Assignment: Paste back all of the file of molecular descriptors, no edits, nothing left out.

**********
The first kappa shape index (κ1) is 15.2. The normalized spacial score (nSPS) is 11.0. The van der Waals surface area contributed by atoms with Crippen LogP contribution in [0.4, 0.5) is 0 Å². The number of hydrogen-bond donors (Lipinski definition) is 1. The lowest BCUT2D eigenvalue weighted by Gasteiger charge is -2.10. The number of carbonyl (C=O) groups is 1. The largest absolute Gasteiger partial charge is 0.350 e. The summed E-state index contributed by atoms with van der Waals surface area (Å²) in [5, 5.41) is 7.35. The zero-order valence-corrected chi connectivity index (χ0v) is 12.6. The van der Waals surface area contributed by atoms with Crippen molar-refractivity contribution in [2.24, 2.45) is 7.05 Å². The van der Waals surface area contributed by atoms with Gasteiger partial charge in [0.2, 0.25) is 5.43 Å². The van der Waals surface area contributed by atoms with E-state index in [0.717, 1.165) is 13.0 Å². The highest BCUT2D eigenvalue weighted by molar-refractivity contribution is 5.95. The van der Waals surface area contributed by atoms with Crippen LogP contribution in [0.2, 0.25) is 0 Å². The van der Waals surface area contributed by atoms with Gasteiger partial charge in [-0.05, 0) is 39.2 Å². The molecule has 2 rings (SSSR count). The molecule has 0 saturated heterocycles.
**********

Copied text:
The first kappa shape index (κ1) is 15.2. The normalized spacial score (nSPS) is 11.0. The van der Waals surface area contributed by atoms with Crippen LogP contribution in [0.4, 0.5) is 0 Å². The number of hydrogen-bond donors (Lipinski definition) is 1. The lowest BCUT2D eigenvalue weighted by Gasteiger charge is -2.10. The number of carbonyl (C=O) groups is 1. The largest absolute Gasteiger partial charge is 0.350 e. The summed E-state index contributed by atoms with van der Waals surface area (Å²) in [5, 5.41) is 7.35. The zero-order valence-corrected chi connectivity index (χ0v) is 12.6. The van der Waals surface area contributed by atoms with Crippen molar-refractivity contribution in [2.24, 2.45) is 7.05 Å². The van der Waals surface area contributed by atoms with Gasteiger partial charge in [0.2, 0.25) is 5.43 Å². The van der Waals surface area contributed by atoms with E-state index in [0.717, 1.165) is 13.0 Å². The highest BCUT2D eigenvalue weighted by molar-refractivity contribution is 5.95. The van der Waals surface area contributed by atoms with Crippen LogP contribution in [0.2, 0.25) is 0 Å². The van der Waals surface area contributed by atoms with Gasteiger partial charge in [-0.05, 0) is 39.2 Å². The molecule has 2 rings (SSSR count). The molecule has 0 saturated heterocycles.